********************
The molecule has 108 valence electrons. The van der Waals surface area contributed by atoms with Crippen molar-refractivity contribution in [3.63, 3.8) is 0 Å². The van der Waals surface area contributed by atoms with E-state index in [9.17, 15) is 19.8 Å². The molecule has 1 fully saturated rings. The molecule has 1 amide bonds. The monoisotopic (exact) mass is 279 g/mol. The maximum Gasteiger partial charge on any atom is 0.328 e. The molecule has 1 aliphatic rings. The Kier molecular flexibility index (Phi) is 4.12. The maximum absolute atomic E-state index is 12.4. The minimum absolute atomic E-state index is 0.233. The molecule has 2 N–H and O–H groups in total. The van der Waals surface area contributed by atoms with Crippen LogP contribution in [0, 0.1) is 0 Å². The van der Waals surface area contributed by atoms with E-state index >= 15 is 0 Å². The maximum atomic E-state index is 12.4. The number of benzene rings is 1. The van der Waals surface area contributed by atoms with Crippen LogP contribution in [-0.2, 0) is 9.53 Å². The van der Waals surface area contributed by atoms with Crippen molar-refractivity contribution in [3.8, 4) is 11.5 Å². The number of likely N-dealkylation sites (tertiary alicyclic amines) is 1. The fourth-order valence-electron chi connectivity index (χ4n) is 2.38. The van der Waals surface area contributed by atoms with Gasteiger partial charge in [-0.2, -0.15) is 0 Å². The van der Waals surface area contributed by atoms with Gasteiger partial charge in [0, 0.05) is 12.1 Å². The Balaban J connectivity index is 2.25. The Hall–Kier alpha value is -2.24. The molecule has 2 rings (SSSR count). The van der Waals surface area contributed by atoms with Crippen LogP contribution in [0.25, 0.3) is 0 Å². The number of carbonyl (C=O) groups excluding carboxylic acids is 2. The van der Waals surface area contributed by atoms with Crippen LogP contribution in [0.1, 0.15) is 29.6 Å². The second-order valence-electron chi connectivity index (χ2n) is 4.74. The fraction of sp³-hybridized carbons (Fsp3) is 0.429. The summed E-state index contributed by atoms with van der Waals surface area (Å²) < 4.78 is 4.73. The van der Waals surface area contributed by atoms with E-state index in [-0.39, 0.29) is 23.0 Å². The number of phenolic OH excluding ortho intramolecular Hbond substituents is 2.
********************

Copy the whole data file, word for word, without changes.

The molecule has 108 valence electrons. The van der Waals surface area contributed by atoms with Crippen molar-refractivity contribution in [3.63, 3.8) is 0 Å². The van der Waals surface area contributed by atoms with E-state index in [9.17, 15) is 19.8 Å². The molecule has 1 fully saturated rings. The molecule has 1 amide bonds. The monoisotopic (exact) mass is 279 g/mol. The maximum Gasteiger partial charge on any atom is 0.328 e. The molecule has 1 aliphatic rings. The Kier molecular flexibility index (Phi) is 4.12. The maximum absolute atomic E-state index is 12.4. The minimum absolute atomic E-state index is 0.233. The molecule has 2 N–H and O–H groups in total. The van der Waals surface area contributed by atoms with Crippen LogP contribution in [0, 0.1) is 0 Å². The van der Waals surface area contributed by atoms with E-state index >= 15 is 0 Å². The maximum atomic E-state index is 12.4. The number of benzene rings is 1. The van der Waals surface area contributed by atoms with Crippen LogP contribution in [-0.2, 0) is 9.53 Å². The van der Waals surface area contributed by atoms with Crippen molar-refractivity contribution in [3.8, 4) is 11.5 Å². The number of likely N-dealkylation sites (tertiary alicyclic amines) is 1. The fourth-order valence-electron chi connectivity index (χ4n) is 2.38. The van der Waals surface area contributed by atoms with Gasteiger partial charge in [-0.2, -0.15) is 0 Å². The van der Waals surface area contributed by atoms with Gasteiger partial charge in [0, 0.05) is 12.1 Å². The Balaban J connectivity index is 2.25. The Hall–Kier alpha value is -2.24. The molecule has 2 rings (SSSR count). The van der Waals surface area contributed by atoms with Crippen LogP contribution in [0.25, 0.3) is 0 Å². The number of carbonyl (C=O) groups excluding carboxylic acids is 2. The van der Waals surface area contributed by atoms with Crippen LogP contribution in [0.1, 0.15) is 29.6 Å². The second-order valence-electron chi connectivity index (χ2n) is 4.74. The fraction of sp³-hybridized carbons (Fsp3) is 0.429. The summed E-state index contributed by atoms with van der Waals surface area (Å²) < 4.78 is 4.73. The van der Waals surface area contributed by atoms with E-state index in [-0.39, 0.29) is 23.0 Å². The number of phenolic OH excluding ortho intramolecular Hbond substituents is 2.